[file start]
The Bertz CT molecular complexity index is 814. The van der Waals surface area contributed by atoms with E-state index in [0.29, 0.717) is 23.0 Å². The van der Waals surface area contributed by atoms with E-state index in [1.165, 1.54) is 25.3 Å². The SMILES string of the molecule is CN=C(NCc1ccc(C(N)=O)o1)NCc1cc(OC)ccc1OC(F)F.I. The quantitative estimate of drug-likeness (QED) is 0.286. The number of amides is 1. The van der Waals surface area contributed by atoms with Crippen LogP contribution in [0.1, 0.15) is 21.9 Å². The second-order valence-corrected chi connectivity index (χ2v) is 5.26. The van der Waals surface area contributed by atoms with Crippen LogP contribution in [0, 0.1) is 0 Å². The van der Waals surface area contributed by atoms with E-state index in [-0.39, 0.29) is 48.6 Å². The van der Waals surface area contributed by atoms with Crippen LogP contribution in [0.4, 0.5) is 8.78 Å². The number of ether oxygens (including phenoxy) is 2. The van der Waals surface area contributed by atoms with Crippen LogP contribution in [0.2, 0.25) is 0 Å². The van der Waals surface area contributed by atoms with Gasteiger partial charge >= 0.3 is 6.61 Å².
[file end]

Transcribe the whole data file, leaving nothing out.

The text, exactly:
The Bertz CT molecular complexity index is 814. The van der Waals surface area contributed by atoms with E-state index in [0.29, 0.717) is 23.0 Å². The van der Waals surface area contributed by atoms with E-state index in [1.165, 1.54) is 25.3 Å². The SMILES string of the molecule is CN=C(NCc1ccc(C(N)=O)o1)NCc1cc(OC)ccc1OC(F)F.I. The quantitative estimate of drug-likeness (QED) is 0.286. The number of amides is 1. The van der Waals surface area contributed by atoms with Crippen LogP contribution in [0.1, 0.15) is 21.9 Å². The second-order valence-corrected chi connectivity index (χ2v) is 5.26. The van der Waals surface area contributed by atoms with Crippen LogP contribution in [0, 0.1) is 0 Å². The van der Waals surface area contributed by atoms with E-state index in [-0.39, 0.29) is 48.6 Å². The van der Waals surface area contributed by atoms with Crippen LogP contribution in [0.4, 0.5) is 8.78 Å². The number of ether oxygens (including phenoxy) is 2. The van der Waals surface area contributed by atoms with Crippen LogP contribution in [0.2, 0.25) is 0 Å². The van der Waals surface area contributed by atoms with Gasteiger partial charge >= 0.3 is 6.61 Å².